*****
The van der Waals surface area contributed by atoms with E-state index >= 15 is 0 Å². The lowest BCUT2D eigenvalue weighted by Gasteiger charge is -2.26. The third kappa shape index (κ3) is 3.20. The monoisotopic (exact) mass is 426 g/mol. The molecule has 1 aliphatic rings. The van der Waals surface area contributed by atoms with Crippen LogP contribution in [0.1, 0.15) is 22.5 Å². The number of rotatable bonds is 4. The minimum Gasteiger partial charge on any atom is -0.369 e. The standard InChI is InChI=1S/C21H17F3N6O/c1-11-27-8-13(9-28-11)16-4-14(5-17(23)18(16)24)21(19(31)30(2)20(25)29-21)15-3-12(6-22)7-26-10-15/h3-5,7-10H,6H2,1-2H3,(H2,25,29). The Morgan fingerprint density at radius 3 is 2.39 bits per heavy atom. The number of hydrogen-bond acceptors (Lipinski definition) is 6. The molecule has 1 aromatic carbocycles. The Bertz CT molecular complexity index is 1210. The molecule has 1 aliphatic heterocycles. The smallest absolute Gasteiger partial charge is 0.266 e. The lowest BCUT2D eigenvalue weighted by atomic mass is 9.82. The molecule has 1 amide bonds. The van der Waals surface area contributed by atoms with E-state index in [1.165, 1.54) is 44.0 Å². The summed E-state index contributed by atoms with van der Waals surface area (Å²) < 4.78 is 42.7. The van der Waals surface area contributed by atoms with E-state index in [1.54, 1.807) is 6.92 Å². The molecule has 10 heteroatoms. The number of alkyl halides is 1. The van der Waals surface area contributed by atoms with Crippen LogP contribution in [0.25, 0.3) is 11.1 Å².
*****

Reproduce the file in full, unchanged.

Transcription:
The van der Waals surface area contributed by atoms with E-state index >= 15 is 0 Å². The lowest BCUT2D eigenvalue weighted by Gasteiger charge is -2.26. The third kappa shape index (κ3) is 3.20. The monoisotopic (exact) mass is 426 g/mol. The molecule has 1 aliphatic rings. The van der Waals surface area contributed by atoms with Crippen LogP contribution in [0.1, 0.15) is 22.5 Å². The number of rotatable bonds is 4. The minimum Gasteiger partial charge on any atom is -0.369 e. The standard InChI is InChI=1S/C21H17F3N6O/c1-11-27-8-13(9-28-11)16-4-14(5-17(23)18(16)24)21(19(31)30(2)20(25)29-21)15-3-12(6-22)7-26-10-15/h3-5,7-10H,6H2,1-2H3,(H2,25,29). The Morgan fingerprint density at radius 3 is 2.39 bits per heavy atom. The number of hydrogen-bond acceptors (Lipinski definition) is 6. The molecule has 1 aromatic carbocycles. The Bertz CT molecular complexity index is 1210. The molecule has 1 aliphatic heterocycles. The smallest absolute Gasteiger partial charge is 0.266 e. The lowest BCUT2D eigenvalue weighted by atomic mass is 9.82. The molecule has 1 amide bonds. The van der Waals surface area contributed by atoms with E-state index in [1.165, 1.54) is 44.0 Å². The summed E-state index contributed by atoms with van der Waals surface area (Å²) < 4.78 is 42.7. The van der Waals surface area contributed by atoms with E-state index in [1.54, 1.807) is 6.92 Å². The molecule has 10 heteroatoms. The number of alkyl halides is 1. The van der Waals surface area contributed by atoms with Crippen LogP contribution in [0.25, 0.3) is 11.1 Å².